The Indian Council for Medical Research, or the ICMR, will start conducting research next year to determine the causes of death of children under five years of age in Gorakhpur and three other nearby districts of Eastern Uttar Pradesh, said ICMR Director-General Dr Soumya Swaminathan.

The council is collaborating with the international network Child Health and Mortality Prevention Surveillance – known as the Champs Network – that gathers data on childhood mortality. The government will set up an institution in Gorakhpur by next year, Swaminathan said.

In August, a shortage of oxygen supply at the Baba Raghav Das Medical College and Hospital on August 10 and August 11. More than 60 children died at the facility between August 7 and August 11. On an average, 100 to 200 children have been dying in the hospital every month, a majority less than a month old. The hospital is the only tertiary level healthcare centre in Eastern Uttar Pradesh that caters to districts in Bihar and Nepal, as well.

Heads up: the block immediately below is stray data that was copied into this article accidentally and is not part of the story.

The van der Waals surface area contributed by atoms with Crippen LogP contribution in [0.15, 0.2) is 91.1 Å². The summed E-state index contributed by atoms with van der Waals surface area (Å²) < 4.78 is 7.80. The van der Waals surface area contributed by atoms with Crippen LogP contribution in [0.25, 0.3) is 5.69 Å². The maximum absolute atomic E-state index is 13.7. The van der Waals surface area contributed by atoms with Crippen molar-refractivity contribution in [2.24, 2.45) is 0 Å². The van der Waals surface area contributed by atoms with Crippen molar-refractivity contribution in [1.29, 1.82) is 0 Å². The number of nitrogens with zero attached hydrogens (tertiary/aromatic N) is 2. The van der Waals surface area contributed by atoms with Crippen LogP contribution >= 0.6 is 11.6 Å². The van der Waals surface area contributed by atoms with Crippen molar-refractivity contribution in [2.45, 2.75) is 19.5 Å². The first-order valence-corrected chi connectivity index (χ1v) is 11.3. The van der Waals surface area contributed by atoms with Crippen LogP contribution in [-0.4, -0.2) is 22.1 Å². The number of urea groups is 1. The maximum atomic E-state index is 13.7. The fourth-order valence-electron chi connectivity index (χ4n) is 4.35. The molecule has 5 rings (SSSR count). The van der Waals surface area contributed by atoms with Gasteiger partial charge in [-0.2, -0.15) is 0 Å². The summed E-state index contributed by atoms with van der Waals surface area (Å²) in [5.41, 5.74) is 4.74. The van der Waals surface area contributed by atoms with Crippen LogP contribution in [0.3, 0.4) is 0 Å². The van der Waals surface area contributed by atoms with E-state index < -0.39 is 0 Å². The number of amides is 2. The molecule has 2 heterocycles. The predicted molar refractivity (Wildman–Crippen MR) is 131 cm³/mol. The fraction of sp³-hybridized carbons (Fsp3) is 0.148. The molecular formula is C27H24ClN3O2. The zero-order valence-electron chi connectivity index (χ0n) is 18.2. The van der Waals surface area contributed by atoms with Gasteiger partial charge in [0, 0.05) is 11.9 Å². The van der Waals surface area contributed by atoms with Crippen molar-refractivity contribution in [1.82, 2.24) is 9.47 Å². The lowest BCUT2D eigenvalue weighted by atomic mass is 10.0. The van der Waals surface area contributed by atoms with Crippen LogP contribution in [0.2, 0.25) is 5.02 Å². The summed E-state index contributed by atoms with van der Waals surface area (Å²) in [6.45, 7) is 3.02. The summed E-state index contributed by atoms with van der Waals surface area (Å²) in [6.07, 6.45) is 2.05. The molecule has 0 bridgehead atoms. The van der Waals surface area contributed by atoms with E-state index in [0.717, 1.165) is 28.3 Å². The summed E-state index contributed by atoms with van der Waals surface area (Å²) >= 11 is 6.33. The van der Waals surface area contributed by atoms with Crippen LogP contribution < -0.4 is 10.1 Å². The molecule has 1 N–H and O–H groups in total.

The research by the ICMR will be a cohort study of an area with a population of 50,000 in four districts of Eastern Uttar Pradesh, Swaminathan said.

The study will start as a pilot in January in Delhi’s Safdarjung Hospital where doctors and health workers from Gorakhpur will be trained. It is expected to move to Gorakhpur in six months, when the deaths at the BRD Hospital will be examined. The study will then move on to the community. The study will also include collecting tissues of the children via minimally invasive techniques.

“Since postmortem examination is not socially acceptable, we are looking to conduct a whole battery of pathology and microbiology tests that can help prove the cause of death,” the ICMR chief said, adding that the number of autopsies and biopsies conducted on children at the BRD Medical College and Hospital are negligible.

In India, the government does not have accurate causes for least 70% to 80% of the deaths in the country. The ICMR also wants to institute verbal autopsies in the country, by starting a pilot in a district each of Tamil Nadu, Assam and Odisha, where doctors and health workers will investigate each death that occurs in the districts.